SCIENTIFIC BACKGROUND

CYP11B1, CYP11B2, CYP17A1, CYP21A2, HSD3B2

Congenital adrenal hyperplasia (CAH), also known as adrenogenital syndrome (AGS), is an autosomal recessively inherited deficiency of cortisol and possibly aldosterone with a prevalence of about 1:10,000–1:16,000 (CAH) or 1:500–1:1,000 (late-onset CAH). The disease is predominantly caused by pathogenic variants in the 21-hydroxylase gene (CYP21A2) on chromosome 6p21.3. A clinical distinction is made between congenital or classic CAH and late‑onset or non-classic CAH.

 

Classic CAH is caused by variants that lead to an extreme reduction in 21-hydroxylase enzyme activity, which in turn leads to a reduction in enzymatic hydroxylation of 17-OH-progesterone and therefore to a lack of cortisol. In the presence of a very severe enzyme deficiency, the progesterone hydroxylation disturbance also leads to aldosterone deficiency. The metabolic block leads via negative feedback to the increased release of ACTH, which results in secondary adrenal cortex hyperplasia with the formation of male steroid metabolites and disturbances of female sex differentiation. In affected girls, there is virilization and the prenatal formation of intersexual genitals. Additional aldosterone deficiency leads to a life-threatening salt wasting syndrome if left untreated. Affected boys may also have salt wasting syndrome, and precocious puberty. Affected children stand out as the disease progresses due to accelerated skeletal maturation, which makes them too large initially, but later they are of small stature due to premature epiphyseal closure. If the parents are known to be carriers of the disease, the virilization of female fetuses can be prevented by administering dexamethasone during pregnancy.

 

Non-classic or late-onset CAH is characterized by less pronounced hyperandrogenemism, which can appear for the first time in adult women with symptoms including hirsutism, menstrual cycle disorders, low voice pitch, and acne. Late-onset CAH is caused by homozygosity of a "mild mutation" or by combined heterozygosity of a "mild" and a "severe mutation" or two "mild mutations" in the 21-hydroxylase gene.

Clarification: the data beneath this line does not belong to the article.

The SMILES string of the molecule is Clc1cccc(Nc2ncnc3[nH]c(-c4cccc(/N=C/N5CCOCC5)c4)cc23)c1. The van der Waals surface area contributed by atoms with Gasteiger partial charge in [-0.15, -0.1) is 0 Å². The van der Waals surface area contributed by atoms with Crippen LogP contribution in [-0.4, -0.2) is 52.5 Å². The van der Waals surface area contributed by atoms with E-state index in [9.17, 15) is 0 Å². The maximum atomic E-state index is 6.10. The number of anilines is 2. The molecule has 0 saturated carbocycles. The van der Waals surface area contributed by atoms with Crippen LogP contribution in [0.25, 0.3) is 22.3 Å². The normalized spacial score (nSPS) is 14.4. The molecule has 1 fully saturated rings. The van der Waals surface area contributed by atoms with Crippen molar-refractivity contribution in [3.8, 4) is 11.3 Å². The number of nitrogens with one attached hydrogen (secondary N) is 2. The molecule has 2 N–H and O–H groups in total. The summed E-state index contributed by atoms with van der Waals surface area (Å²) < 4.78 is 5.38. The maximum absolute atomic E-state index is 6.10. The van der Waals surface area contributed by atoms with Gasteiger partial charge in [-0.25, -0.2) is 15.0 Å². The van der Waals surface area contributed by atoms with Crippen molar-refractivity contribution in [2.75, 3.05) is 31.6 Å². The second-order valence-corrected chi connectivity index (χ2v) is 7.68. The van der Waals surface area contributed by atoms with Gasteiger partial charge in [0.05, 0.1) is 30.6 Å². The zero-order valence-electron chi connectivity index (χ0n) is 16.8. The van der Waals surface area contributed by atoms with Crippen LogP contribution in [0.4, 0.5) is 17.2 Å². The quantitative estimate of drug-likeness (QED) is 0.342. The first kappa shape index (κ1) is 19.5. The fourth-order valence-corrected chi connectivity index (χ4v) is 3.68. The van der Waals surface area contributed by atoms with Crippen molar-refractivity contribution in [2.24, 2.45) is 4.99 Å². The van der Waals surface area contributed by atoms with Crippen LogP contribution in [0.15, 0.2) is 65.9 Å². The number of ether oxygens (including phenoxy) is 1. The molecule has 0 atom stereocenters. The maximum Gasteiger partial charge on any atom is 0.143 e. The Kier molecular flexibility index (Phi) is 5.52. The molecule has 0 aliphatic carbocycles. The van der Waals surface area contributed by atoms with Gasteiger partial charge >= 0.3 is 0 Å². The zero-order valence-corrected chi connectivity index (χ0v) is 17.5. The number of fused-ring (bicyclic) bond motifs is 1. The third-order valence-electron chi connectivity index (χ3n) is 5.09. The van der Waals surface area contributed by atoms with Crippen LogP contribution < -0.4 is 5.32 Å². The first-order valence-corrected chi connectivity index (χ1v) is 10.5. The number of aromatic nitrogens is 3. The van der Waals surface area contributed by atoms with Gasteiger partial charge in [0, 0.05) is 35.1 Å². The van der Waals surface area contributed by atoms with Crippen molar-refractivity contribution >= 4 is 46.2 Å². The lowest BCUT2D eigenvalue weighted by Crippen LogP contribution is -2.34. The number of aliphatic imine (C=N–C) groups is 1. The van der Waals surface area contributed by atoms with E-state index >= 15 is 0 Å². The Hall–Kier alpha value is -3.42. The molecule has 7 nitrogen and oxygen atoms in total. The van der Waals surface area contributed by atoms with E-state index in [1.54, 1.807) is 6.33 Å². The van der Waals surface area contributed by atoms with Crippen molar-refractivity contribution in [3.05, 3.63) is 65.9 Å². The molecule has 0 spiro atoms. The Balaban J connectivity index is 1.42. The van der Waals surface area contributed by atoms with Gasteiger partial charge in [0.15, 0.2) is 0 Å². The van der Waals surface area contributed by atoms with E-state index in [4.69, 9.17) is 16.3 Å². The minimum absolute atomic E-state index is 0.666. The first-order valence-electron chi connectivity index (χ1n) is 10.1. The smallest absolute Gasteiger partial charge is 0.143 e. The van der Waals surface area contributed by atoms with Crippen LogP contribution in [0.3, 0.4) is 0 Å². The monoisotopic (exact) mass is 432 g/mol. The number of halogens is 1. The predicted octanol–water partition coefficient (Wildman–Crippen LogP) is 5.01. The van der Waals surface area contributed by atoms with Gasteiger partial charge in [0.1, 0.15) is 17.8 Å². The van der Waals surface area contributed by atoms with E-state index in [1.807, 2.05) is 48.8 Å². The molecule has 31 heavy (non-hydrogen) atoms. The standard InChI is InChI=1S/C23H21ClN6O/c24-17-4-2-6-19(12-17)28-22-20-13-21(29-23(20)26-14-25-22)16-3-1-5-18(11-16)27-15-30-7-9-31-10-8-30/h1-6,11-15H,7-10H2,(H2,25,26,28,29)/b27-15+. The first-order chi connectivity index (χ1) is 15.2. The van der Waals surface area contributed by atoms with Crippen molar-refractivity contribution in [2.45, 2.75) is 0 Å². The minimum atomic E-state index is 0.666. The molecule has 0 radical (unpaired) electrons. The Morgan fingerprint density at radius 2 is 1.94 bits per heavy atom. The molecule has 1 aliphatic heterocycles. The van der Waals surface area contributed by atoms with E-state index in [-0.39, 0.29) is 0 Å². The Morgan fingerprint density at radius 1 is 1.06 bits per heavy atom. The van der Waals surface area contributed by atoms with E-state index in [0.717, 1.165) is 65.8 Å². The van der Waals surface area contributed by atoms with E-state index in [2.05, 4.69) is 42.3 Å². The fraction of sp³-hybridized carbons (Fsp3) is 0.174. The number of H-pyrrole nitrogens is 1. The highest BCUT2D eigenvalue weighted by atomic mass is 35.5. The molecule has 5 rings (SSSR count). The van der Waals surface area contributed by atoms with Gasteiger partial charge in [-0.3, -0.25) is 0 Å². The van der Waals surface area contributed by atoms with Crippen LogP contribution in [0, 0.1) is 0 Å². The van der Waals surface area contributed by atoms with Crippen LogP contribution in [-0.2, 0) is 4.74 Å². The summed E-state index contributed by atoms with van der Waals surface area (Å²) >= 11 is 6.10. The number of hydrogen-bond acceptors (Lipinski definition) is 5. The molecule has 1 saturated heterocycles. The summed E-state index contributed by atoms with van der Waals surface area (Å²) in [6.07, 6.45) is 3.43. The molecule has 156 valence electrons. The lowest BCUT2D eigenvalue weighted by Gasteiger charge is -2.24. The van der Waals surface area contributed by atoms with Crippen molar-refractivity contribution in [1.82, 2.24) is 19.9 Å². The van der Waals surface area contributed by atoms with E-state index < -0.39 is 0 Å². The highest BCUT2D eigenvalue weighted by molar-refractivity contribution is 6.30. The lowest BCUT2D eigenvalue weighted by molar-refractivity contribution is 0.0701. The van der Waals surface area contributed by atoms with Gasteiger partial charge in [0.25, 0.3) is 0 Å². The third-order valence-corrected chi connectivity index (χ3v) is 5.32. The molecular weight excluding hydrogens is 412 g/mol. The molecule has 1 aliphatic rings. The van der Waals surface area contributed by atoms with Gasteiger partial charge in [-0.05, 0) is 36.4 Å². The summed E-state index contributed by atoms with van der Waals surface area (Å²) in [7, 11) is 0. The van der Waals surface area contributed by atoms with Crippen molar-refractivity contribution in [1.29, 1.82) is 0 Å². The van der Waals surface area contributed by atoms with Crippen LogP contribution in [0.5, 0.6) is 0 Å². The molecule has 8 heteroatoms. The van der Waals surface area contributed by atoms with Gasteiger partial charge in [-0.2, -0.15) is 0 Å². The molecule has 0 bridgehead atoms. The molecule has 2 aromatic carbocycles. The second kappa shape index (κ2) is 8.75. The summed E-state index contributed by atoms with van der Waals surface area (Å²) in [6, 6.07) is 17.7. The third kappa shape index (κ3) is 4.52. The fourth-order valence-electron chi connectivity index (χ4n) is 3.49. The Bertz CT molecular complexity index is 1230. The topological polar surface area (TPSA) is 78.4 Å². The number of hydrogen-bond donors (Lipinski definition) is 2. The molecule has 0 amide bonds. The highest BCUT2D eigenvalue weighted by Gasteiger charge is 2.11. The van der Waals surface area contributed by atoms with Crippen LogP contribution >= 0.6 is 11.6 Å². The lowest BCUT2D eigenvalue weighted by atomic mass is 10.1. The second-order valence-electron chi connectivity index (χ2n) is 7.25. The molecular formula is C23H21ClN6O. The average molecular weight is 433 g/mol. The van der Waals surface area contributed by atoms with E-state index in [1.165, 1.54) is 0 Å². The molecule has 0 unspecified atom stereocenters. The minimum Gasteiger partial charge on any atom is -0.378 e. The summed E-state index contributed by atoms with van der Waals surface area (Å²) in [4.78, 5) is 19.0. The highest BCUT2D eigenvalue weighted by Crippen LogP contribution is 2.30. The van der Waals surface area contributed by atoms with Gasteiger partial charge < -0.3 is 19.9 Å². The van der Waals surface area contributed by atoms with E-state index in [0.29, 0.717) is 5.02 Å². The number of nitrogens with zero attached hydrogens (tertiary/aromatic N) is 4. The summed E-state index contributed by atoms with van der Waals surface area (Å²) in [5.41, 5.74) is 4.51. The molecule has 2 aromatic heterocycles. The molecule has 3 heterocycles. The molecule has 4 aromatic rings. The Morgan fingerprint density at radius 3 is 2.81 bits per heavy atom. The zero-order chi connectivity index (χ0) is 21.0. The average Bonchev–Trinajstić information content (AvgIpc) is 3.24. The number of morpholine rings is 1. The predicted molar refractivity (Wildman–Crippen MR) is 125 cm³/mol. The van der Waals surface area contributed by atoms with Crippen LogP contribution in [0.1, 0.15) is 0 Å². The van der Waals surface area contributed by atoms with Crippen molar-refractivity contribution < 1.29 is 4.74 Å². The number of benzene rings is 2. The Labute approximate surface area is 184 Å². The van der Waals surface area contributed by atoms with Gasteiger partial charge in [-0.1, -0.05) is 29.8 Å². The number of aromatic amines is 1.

Pathogenic variants in the 11-ß-hydroxylase gene (CYP11B1) cause about 5-8% of all classic cases of CAH. The resulting metabolic block also leads to the increased formation of male steroid metabolites and to disturbances of female sex differentiation. Salt wasting syndrome does not usually occur. Variants in the CYP11B1 gene have also been detected in women with late-onset CAH in individual cases.

 

In addition, CYP11B2 (aldosterone synthase), HSD3B2 (3ß-hydroxysteroid dehydrogenase), and CYP17A1 (steroid 17α-hydroxylase) genes can be analyzed.

 

  • Congenital adrenal hyperplasia  (CAH) due to 3ß-hydroxysteroid dehydrogenase deficiency (HSD3B2)
  • Congenital adrenal hyperplasia  (CAH) due to 11ß-hydroxylase deficiency (CYP11B1)
  • Congenital adrenal hyperplasia  (CAH) due to 21-hydroxylase deficiency (CYP21A2)
  • Hypoaldosteronism type 1 (CMOI) due to aldosterone synthase deficiency (CYP11B2)
  • Hypoaldosteronism type 2 (CMOII) due to aldosterone synthase deficiency (CYP11B2)
  • Adrenal hyperplasia due to 17α-hydroxylase deficiency (CYP17A1)

 

References

Nimkarn S, Gangishetti PK, Yau M, et al. 2002 [Updated 2016 Feb 4]. In: Adam MP, Ardinger HH, Pagon RA, et al., editors. GeneReviews® [Internet]. Seattle (WA): University of Washington, Seattle; 1993-2019 / New et al. 2013, Proc Natl Acad Sci USA 110:2611 / Speiser & White 2003, N Engl J Med 349:776

GENES

CYP11B1, CYP11B2, CYP17A1, CYP21A2, HSD3B2
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